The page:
Sometimes, I’m absolutely astonished by the amount of stuff I can accumulate. My home can function as an entry-only system. Empty boxes? Into the basement. Old clothes? Into the basement. Drafts of new pieces? Concert programs? Pictures? String? Into the basement with the lot of you. Soon the basement floods with unidentified storage units that lie untouched and inaccessible. The clutter seeps upward, invading the living and working spaces as well.

The difficulty in paring old objects lies in determining which to preserve and which to jettison. One can find great comfort in being able to access dog-eared copies of beloved books in order to refer to favorite passages, but only if there are few enough books to be able to find the individual title sought on a moment’s whim. Souvenirs from one’s childhood can be priceless but also can be lost in a miasma of similar bibelots. But how do we decide the proper number that allows us to hold onto our past? Some of us ruthlessly abandon the detritus of our childhood while others cling to our blankets and achievement stickers and fingerpainted masterpieces. Those who follow the former approach can diminish their sense of personal history and even trash priceless antiques while the latter hoarders can become overwhelmed by the mass of their trinkets.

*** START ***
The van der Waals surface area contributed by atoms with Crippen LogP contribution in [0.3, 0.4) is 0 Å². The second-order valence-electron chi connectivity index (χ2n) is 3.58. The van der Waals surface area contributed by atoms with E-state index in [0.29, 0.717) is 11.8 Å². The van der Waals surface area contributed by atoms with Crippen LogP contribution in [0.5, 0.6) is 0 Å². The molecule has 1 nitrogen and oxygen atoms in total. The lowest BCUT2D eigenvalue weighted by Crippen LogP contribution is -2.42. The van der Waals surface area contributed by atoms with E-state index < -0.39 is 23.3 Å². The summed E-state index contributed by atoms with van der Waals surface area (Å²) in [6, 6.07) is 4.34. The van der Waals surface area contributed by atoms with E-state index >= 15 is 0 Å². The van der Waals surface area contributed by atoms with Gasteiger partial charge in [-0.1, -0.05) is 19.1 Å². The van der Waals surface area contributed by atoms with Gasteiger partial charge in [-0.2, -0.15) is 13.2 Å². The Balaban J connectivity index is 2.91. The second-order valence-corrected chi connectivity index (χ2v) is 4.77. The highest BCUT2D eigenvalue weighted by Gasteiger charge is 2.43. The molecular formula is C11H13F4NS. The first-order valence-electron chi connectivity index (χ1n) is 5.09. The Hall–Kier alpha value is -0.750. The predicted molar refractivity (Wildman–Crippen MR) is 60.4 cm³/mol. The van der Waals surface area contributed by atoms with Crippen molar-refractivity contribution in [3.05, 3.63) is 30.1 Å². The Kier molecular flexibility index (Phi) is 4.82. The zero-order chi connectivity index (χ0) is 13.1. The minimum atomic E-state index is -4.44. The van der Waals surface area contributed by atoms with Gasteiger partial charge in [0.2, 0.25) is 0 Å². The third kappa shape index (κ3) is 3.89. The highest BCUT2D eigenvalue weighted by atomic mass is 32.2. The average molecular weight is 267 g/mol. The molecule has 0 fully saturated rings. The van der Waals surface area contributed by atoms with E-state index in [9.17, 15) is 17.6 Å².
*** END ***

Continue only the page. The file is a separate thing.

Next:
As artists, we have two additional considerations. First, we must hold onto enough of our half-formed ideas and historical thoughts in order to maintain our sense of personal place and in order to move from one project to the next. Second, our personal archives might be of interest to people other than ourselves.

This latter possibility probably seems quite silly to most of us. It was first brought to my attention by the archivist at the Peabody Institute library, who believes that all creatives should preserve their working papers and should keep them organized for posterity. When she asked me to follow this advice, I laughed at this notion, and I continue to wonder why people would care about the genesis of the music that fails to interest them in its complete form. Additionally, if we preserve our abandoned sketches, we run the risk of having works that we found inadequate brought before the public and considered part of our main output, a phenomenon well-discussed recently on NewMusicBox by Carson Cooman.

It’s the former idea to which I find myself continually returning. Possibilities that we entertained and set aside can prove fruitful upon returning to them with greater skill, or can warn us against walking down the same road that always led us to an arid cliff. The music and art that we knew and loved well in our formative years can speak to us more strongly than those that we encounter as adults.

At the moment, I’m happily hacking away at the piles of clutter. Huge stacks will soon find their way to various donation sites and for a time I’ll revel in my new-found ability to locate the important objects that remain. Hopefully, I’ll be able to make this spring cleaning an annual tradition and will hold onto only that clutter that helps drive the creation of new music.

NewMusicBox provides a space for those engaged with new music to communicate their experiences and ideas in their own words. Articles and commentary posted here reflect the viewpoints of their individual authors; their appearance on NewMusicBox does not imply endorsement by New Music USA.

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